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Multiple myeloma blood test

A new method makes it easier to follow the progression of the blood cancer multiple myeloma, it is claimed.

With a single drop of blood, it is possible to accurately show whether the number of cancerous cells in the bone marrow is increasing in a patient.

Those behind the method say that, in time, this blood test could potentially replace the current bone marrow puncture. 

Improved treatments have made it possible to keep the disease under long-term control in an increasing number of patients. In some patients it even goes so well that no disease can be measured in the blood.

However, this does not mean that the malignant cells are all gone.

Often these patients reach a state of minimal residual disease. Whether this is the case is currently measured by means of a bone marrow puncture. This is an unpleasant procedure for patients. Moreover, the test is not sensitive enough. Medical immunologist and research author Hans Jacobs said: “The disease is found almost everywhere in the bone marrow, but in some areas there are more cancerous cells than in other areas. So if you take a biopsy where there are fewer cancer cells, the test result does not accurately reflect the real situation.”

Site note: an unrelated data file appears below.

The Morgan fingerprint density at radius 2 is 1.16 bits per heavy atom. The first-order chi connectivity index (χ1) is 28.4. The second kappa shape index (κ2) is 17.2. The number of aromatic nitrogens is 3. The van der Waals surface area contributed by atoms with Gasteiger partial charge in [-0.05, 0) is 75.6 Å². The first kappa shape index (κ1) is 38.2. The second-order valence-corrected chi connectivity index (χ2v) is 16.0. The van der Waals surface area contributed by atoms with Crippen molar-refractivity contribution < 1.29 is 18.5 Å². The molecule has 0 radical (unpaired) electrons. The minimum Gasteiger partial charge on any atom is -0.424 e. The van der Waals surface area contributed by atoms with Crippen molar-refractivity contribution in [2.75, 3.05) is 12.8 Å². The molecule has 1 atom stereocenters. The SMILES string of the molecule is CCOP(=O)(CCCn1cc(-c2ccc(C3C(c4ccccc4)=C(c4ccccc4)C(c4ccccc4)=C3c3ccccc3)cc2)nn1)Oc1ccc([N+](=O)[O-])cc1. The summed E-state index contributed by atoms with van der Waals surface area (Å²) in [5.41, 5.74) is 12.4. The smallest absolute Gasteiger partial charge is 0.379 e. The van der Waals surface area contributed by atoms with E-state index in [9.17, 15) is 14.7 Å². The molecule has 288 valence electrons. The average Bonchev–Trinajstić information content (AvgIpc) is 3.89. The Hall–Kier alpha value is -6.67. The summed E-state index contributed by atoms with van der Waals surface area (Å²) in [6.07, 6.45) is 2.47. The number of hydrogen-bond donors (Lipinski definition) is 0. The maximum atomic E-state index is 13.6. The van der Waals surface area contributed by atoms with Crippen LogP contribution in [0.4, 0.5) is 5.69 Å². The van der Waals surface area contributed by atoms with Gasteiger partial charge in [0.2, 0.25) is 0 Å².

The new method uses mass spectrometry and can measure unique molecules, derived from cancer cells, in the blood. These molecules reveal the presence of the cancer cells in just a drop of blood.

This allows you to see very quickly if the number of cancer cells in the body, or disease activity, is increasing. A treatment (for example, medication or chemotherapy) can then be started more quickly, if necessary.

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